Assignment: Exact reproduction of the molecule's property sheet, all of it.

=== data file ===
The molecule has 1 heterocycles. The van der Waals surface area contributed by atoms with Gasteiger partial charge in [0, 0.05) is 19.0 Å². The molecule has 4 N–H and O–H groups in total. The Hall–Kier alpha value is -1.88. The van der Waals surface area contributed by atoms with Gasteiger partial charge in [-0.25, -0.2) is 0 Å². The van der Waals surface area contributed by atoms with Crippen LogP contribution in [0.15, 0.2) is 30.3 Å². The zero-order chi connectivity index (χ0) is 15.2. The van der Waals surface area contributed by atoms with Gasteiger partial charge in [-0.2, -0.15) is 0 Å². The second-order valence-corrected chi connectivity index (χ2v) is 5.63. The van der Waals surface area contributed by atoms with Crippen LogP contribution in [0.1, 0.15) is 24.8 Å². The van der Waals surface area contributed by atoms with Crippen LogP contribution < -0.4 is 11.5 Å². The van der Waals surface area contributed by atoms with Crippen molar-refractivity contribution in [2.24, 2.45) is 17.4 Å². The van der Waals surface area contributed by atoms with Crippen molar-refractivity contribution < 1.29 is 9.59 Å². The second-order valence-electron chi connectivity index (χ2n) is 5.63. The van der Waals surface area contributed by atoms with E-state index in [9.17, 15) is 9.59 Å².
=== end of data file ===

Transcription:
The molecule has 1 heterocycles. The van der Waals surface area contributed by atoms with Gasteiger partial charge in [0, 0.05) is 19.0 Å². The molecule has 4 N–H and O–H groups in total. The Hall–Kier alpha value is -1.88. The van der Waals surface area contributed by atoms with Gasteiger partial charge in [-0.25, -0.2) is 0 Å². The van der Waals surface area contributed by atoms with Crippen LogP contribution in [0.15, 0.2) is 30.3 Å². The zero-order chi connectivity index (χ0) is 15.2. The van der Waals surface area contributed by atoms with Gasteiger partial charge in [-0.2, -0.15) is 0 Å². The second-order valence-corrected chi connectivity index (χ2v) is 5.63. The van der Waals surface area contributed by atoms with Crippen LogP contribution in [0.1, 0.15) is 24.8 Å². The van der Waals surface area contributed by atoms with Crippen LogP contribution < -0.4 is 11.5 Å². The van der Waals surface area contributed by atoms with Crippen molar-refractivity contribution in [2.24, 2.45) is 17.4 Å². The van der Waals surface area contributed by atoms with Crippen molar-refractivity contribution < 1.29 is 9.59 Å². The second-order valence-electron chi connectivity index (χ2n) is 5.63. The van der Waals surface area contributed by atoms with E-state index in [9.17, 15) is 9.59 Å².